Alpha just reminded us that today is her last day of living at home.
Tomorrow (before dawn) I’m putting her on a plane for California, where she’ll spend a couple of months in a math research internship; upon her return in August, she’ll go straight to her apartment in Knoxville. She’ll miss her first couple of days of classes, but she’s already communicated with the professors, so it’s okay.
With a lease going through the end of next July, she’ll move from that apartment to wherever she’s going to grad school. We don’t yet know where that will be, but seemingly, it won’t be UT.
She’s already planning on finishing her PhD, so grad school will be a few years.
For whatever reason, I guess I’ve been focused on her being in California for two months, and it never dawned on me that these last 6 weeks or so were the last she would be living at home.
It’s a strange feeling, at least for me.
Delta, on the other hand, has designs on her sister’s larger bedroom, as soon as all the belongings are moved into the apartment in August.
Father’s Day was fun, as we had all the girls home for the first time in a while. It’s interesting to see how they’ve changed, what they’ve learned, as the older two transition more to living independently.
They’re still welcome here of course, but they’re growing up and leaving the nest for increasingly longer test flights. Alpha is home for a few more days, between the end of school and her summer research project at Cal State. Beta is sharing a duplex out in the boonies with two friends, so she’s truly experimenting with independent living over the summer.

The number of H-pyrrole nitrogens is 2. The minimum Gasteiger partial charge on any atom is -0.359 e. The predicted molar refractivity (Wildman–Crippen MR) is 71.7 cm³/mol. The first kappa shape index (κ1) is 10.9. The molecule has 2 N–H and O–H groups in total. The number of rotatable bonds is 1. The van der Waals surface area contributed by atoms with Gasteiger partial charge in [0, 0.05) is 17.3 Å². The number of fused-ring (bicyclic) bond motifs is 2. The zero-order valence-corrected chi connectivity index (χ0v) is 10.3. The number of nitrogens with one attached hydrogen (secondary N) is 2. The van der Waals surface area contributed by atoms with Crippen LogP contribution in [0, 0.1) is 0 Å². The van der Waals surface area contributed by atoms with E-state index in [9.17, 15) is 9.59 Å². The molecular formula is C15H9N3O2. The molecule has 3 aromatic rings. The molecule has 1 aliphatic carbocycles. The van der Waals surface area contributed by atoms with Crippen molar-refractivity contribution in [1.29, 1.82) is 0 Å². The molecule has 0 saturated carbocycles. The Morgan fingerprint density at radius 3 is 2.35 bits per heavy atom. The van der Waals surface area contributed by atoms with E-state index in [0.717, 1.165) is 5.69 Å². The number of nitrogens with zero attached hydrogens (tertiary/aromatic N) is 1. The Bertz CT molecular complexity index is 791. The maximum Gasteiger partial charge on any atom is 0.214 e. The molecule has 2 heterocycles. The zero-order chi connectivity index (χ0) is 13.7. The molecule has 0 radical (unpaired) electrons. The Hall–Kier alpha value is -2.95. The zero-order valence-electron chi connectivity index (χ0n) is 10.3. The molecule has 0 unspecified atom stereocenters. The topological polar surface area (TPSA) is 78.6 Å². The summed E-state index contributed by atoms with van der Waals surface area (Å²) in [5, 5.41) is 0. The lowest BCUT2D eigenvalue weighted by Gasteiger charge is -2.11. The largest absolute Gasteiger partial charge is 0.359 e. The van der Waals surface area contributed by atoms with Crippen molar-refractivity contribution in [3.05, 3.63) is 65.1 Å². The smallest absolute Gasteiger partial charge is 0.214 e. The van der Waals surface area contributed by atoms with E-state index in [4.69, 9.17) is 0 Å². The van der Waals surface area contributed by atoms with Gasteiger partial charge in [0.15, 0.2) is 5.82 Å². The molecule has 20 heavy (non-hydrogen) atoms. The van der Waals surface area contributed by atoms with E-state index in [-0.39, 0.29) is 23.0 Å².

A week ago, we finished up the Explorer project, so Beta is mobile again. Although it took an entire frustrating year to finish (with months off during the colder periods), it runs really well. She’s happy. I’m happy.
An interesting comment from Beta yesterday: “Wow. I forgot what it was like to have soft toilet paper… that stuff’s expensive.” First-apartment living with a degree of independence is a learning experience, and it seems that they’ve developed a bit more appreciation for where money comes from, and where it goes. Everyday items, like soft toilet paper or a gallon of milk in the refrigerator, are seen in a new light. They’re growing up.
Gamma is experiencing her first regular job, as a lifeguard at the municipal pool. She loves the work, and on Saturday, had her first “save.” Thankfully, it was an easy one — an elementary-age boy who’d gotten in over his head and was struggling. I have to hand it to the City of Oak Ridge: the training and expectations of their lifeguards is first-rate.
Two weeks ago while HWTFM and I were picking up a washer and dryer for Beta (she bought it, we just transported it), his GPS was stolen from his truck during a brief stop at a store on Clinton Highway. He was devastated — I’d just gotten a replacement under the warranty, because the first one was broken during a business trip in May. Beta really stepped up to the plate and suggested to me that she and her sisters split the cost of a new one for him, for Father’s Day.
Since three of the four are working, it worked out. He was really surprised and pleased.
Now, if only I can get Delta off the couch a bit more (facilitated by taking away her wireless adapter and ethernet cable), I’ll call it a successful summer.
A month or so ago, HWTFM’s laptop developed a bizarre problem of randomly shutting down, usually during the boot process. Since it was out of warranty, he decided it was time for a new one, so the old one sat around on the kitchen table ever since. Now that summer has arrived, I have a little time to tend to things around the house that need fixing.